If you’re experiencing the symptoms of hearing loss, then managing it
How Hearing Loss Impacts Your Memory
We often associate memory loss or general cognitive impairment with aging. However, studies have shown that there is a link between hearing loss and some cognitive impairment. Cognitive impairment is associated with Alzheimer’s disease. Research shows that hearing loss is more likely to develop cognitive impairment than those who have normal hearing. These are just some of why it is beneficial to get regular hearing tests performed by an audiologist.
Complications Related to Hearing Loss
There are several ways in which hearing loss can impact memory. If your ears cannot detect noises, your hearing nerves will send fewer impulses to your brain, depriving your brain of its previously received stimulus.
When you’re straining hard to listen, your brain may become overworked. This means that when your brain is straining hard to decode what others are saying, the information isn’t stored in your memory as well as it would be if you were listening naturally. Hearing loss can damage memory and contribute to a faster decline in thinking in this way.
Isolation and loneliness can become significant issues when people have hearing loss. They often avoid social gatherings becoming even more isolated. When people are isolated and alone for prolonged periods, they are more likely to become depressed. Depression has a serious and significant impact on the brain.
When you separate yourself from people, your brain receives far less stimulus. In experimental mice, social seclusion has been associated with brain cell shrinkage. The loss of brain mass can put you at risk for dementia or Alzheimer’s disease.
Communication is challenging for those with hearing loss, which can lead to stress, social isolation and depression. Depression has been linked to memory issues like confusion and difficulties thinking. It also causes short-term memory loss and makes it difficult to focus on daily duties or make judgments.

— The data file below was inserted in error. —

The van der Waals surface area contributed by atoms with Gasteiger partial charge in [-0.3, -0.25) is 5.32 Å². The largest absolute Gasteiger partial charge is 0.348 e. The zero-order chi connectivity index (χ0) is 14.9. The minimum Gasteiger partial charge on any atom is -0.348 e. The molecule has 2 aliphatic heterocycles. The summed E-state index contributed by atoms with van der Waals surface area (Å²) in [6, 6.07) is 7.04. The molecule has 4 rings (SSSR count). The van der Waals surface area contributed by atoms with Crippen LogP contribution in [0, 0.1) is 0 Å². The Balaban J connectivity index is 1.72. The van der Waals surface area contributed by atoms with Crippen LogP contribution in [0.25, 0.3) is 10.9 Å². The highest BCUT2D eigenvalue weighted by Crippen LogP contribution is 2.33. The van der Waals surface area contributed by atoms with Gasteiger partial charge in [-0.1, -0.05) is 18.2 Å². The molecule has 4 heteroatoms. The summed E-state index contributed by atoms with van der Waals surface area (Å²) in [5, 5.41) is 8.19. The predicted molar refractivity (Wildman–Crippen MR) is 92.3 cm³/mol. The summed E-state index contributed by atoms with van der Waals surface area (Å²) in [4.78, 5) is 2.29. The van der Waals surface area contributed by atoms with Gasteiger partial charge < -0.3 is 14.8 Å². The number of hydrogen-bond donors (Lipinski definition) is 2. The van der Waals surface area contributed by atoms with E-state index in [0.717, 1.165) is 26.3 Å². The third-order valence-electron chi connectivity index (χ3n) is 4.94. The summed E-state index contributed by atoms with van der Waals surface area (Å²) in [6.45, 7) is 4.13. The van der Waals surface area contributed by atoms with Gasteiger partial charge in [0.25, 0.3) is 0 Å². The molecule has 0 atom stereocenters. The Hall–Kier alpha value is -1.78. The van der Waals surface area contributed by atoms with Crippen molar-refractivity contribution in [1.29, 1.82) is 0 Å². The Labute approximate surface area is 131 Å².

When you cannot hear well, it can be more challenging to enjoy social engagements, work meetings can become complicated and details can be missed often. Not only that but day-to-day living can become impacted too. Over time this can lead to stress and other emotional disorders. Hearing loss is often stressed, before, during and even after social engagements, appointments and events.
Stress leads to depression, panic attacks, anxiety, trouble sleeping, exhaustion, regular aches and pains and an increased risk of heart issues or stroke.
What’s more, is that stress impacts how our memories are formed. People who are under stress will often have a more difficult time forming short-term memories. The short-term memories are then more difficult to turn into long-term memories. The stress of hearing loss can directly lead to difficulty forming and keeping memories.
Stress and anxiety are different, but both have an impact on how we form and store memories. Anxiety and stress will both come into play when people with hearing loss are worried about missing information, the telephone ringing or other noises.
A sense of uneasiness is often described to accompany the feelings of stress and anxiety when going about daily life. Anxiety often arises when the person with hearing loss has to ask the same questions multiple times in the same conversation. Over time they will begin not to ask to have things repeated, leading to further anxiety.
The inner ear sensory cells or the auditory nerve responsible for delivering incoming signals to the brain are damaged in nerve-type or sensorineural hearing loss, and the signals become distorted. This is why hearing-impaired people have trouble comprehending what others are trying to communicate.
Whenever you talk to someone, the brain analyses the noises you hear to understand what you and others are saying. If you can’t hear correctly, your brain needs to work harder to interpret the sounds.
The increased workload may deplete resources that could otherwise be used for learning and storing what you hear in memory. Auditory fatigue and cognitive overload can result from the increased listening effort.
Can Hearing Aids Help with Memory Function?
Living with hearing loss can have a significant impact on general health and cognitive functions. One of the keyways that these issues can be prevented or alleviated is to have a discussion with your audiologist. They will be able to find the correct approach to your hearing loss.
The University of Maryland, Department of Hearing and Speech, noted that people fitted with a hearing aid showed significant improvement in memory, listening and neural speed processing.
If you’d like to discuss your hearing, then contact Pacific Audiology Clinic today at 503-719-4208.